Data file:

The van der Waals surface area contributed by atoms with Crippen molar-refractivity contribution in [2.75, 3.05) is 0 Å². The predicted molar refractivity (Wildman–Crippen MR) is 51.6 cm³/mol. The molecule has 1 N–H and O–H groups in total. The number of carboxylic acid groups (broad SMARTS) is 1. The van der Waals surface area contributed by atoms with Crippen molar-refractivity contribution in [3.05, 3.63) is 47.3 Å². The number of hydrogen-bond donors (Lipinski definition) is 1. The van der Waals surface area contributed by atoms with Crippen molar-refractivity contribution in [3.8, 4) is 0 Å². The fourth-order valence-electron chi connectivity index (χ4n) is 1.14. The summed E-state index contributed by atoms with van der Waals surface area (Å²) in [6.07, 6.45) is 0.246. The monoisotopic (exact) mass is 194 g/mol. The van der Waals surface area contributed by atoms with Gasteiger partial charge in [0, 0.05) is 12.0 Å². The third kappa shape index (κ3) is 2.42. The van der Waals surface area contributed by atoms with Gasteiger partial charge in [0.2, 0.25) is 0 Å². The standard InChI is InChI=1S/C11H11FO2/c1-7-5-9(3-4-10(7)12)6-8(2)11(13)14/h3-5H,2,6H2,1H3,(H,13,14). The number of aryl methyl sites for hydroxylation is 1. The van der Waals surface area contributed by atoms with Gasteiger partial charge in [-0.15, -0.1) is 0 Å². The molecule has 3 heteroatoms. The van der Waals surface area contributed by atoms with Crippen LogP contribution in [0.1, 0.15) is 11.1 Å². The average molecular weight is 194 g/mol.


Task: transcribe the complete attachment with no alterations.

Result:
The van der Waals surface area contributed by atoms with Crippen molar-refractivity contribution in [2.75, 3.05) is 0 Å². The predicted molar refractivity (Wildman–Crippen MR) is 51.6 cm³/mol. The molecule has 1 N–H and O–H groups in total. The number of carboxylic acid groups (broad SMARTS) is 1. The van der Waals surface area contributed by atoms with Crippen molar-refractivity contribution in [3.05, 3.63) is 47.3 Å². The number of hydrogen-bond donors (Lipinski definition) is 1. The van der Waals surface area contributed by atoms with Crippen molar-refractivity contribution in [3.8, 4) is 0 Å². The fourth-order valence-electron chi connectivity index (χ4n) is 1.14. The summed E-state index contributed by atoms with van der Waals surface area (Å²) in [6.07, 6.45) is 0.246. The monoisotopic (exact) mass is 194 g/mol. The van der Waals surface area contributed by atoms with Gasteiger partial charge in [0, 0.05) is 12.0 Å². The third kappa shape index (κ3) is 2.42. The van der Waals surface area contributed by atoms with Gasteiger partial charge in [0.2, 0.25) is 0 Å². The standard InChI is InChI=1S/C11H11FO2/c1-7-5-9(3-4-10(7)12)6-8(2)11(13)14/h3-5H,2,6H2,1H3,(H,13,14). The number of aryl methyl sites for hydroxylation is 1. The van der Waals surface area contributed by atoms with Gasteiger partial charge in [-0.15, -0.1) is 0 Å². The molecule has 3 heteroatoms. The van der Waals surface area contributed by atoms with Crippen LogP contribution in [0.1, 0.15) is 11.1 Å². The average molecular weight is 194 g/mol.